We love ice cream, but we know that dairy has an impact on the environment. That’s why we’re proud to be launching Project Mootopia, our comprehensive plan to reduce greenhouse gas emissions and fight climate change.Read More - Welcome to Project Mootopia, Our Plan to Reduce Dairy Greenhouse Gas Emissions and Fight Climate Change Read More
At the Paris UN Climate Conference (COP21) there’s been a lot of talk about the Intended Nationally Determined Contributions (INDC), the pledges countries have made to cut their carbon emissions. Equally important is the need to nail down financial support for developing nations to both transition to clean, renewable energy while lifting their citizens out of poverty, and also assist them with the loss and damage that they are already facing from climate change. But with billions and billions of dollars needed, who will be paying the bill?
Let us introduce you to another acronym, one that’s had a lower profile but that is critical to a positive outcome in Paris: the Green Climate Fund, or GCF. The GCF represents commitments by developed nations to provide developing countries a total of $100 billion a year in support by 2020 to fund climate change mitigation and adaptation projects. It’s recognition that climate justice is a very real and very pressing concern.
$100 billion sounds like a lot of money (because it is!), but just consider this new report that shows G20 countries spend $452 billion in annual public support for fossil fuels, versus only $121 billion each year in renewable energy subsidies on a global level. Developed countries claim their budgets are tight, but maybe they ought to just consider where they are spending their money, and what kind of future that investment will buy. Australia, Canada, France, Germany, Italy, Japan, the United Kingdom and the United States account for around $80 billion per year in public support for fossil fuels— while their pledges to the Green Climate Fund total only $2 billion per year.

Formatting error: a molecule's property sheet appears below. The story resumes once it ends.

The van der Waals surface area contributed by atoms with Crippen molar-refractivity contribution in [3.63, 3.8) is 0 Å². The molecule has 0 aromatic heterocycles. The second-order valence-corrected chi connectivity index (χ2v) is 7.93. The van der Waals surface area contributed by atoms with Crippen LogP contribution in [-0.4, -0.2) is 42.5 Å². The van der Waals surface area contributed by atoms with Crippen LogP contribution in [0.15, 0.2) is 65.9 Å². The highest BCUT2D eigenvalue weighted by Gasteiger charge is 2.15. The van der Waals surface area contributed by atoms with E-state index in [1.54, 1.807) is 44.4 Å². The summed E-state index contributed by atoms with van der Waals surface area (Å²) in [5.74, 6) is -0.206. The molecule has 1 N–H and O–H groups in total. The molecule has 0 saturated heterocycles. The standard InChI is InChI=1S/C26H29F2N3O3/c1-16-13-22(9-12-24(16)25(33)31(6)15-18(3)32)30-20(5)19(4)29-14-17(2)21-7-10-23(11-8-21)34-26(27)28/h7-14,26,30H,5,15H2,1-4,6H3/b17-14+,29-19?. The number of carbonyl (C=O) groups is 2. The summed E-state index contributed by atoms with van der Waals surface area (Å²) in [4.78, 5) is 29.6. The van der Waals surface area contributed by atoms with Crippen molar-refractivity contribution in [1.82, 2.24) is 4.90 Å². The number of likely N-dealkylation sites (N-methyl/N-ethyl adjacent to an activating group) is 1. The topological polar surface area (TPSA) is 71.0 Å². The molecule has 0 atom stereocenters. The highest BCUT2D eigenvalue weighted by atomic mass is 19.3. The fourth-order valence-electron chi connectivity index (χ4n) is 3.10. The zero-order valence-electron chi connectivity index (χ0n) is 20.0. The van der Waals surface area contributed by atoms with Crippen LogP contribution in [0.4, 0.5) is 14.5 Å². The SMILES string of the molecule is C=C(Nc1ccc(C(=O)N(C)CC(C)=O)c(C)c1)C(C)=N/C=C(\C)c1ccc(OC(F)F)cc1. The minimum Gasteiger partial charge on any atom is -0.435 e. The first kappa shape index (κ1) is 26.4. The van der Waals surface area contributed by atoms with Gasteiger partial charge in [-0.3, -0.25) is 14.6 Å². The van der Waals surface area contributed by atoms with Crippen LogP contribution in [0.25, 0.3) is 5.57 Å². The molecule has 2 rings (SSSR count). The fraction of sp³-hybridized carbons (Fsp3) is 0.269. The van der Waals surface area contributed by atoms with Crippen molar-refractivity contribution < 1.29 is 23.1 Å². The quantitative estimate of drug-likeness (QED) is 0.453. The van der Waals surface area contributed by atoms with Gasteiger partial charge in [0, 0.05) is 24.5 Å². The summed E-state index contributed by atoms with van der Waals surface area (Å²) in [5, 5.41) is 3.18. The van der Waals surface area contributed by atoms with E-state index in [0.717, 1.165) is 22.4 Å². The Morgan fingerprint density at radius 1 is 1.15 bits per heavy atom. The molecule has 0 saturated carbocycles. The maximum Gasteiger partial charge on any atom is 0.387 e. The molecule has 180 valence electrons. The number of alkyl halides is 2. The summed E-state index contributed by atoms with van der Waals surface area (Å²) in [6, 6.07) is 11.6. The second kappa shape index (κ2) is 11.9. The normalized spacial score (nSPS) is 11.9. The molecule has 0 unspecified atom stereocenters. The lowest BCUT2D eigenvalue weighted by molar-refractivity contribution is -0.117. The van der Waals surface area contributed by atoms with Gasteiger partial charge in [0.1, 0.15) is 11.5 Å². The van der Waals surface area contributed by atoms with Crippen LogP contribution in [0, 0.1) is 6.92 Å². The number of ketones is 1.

Low-lying island nations like Kiribati (which has received an offer to evacuate over 100,000 residents to Fiji) are counting down the loss of their entire landmass to rising sea levels. Rural farmers from Africa to South America are watching crops whither in record droughts, drown in unprecedented rain, and fail due to invasive pests. And these are just a few of the myriad of examples of how climate change is already taking way too much of a toll on developing nations.
Leading up to the COP21, President Obama pledged $3 billion to the GCF, but Congress has vowed to block the spending. They threaten to undermine US leadership at a critical moment.
The global climate movement speaks to the urgency of taking immediate and long-term action on climate change, and as we’ve seen in Paris, world leaders are listening. But we need to make sure that developing countries have the resources they need to adapt to climate change and transition to a low-carbon future.
Which is why we’re asking you to get involved by putting some serious pressure on our leaders to make sure they don’t leave COP21 without paying the bill.
Cows eat a LOT, and what they eat can have a big impact on the planet. To reduce our carbon footprint, we’re working to ensure that their feed is grown close to home.Read More - You Are What You Eat: Why We’re Working to Ensure Our Cows Eat Local Read More
As an ice cream company, we love dairy—but we know it’s not perfect. Here are some of the things we’re doing on our dairy farms to cut greenhouse gas emissions and fight climate change.Read More - Turning Waste into a Resource: How We’re Using Cow Manure to Reduce Our Carbon Footprint Read More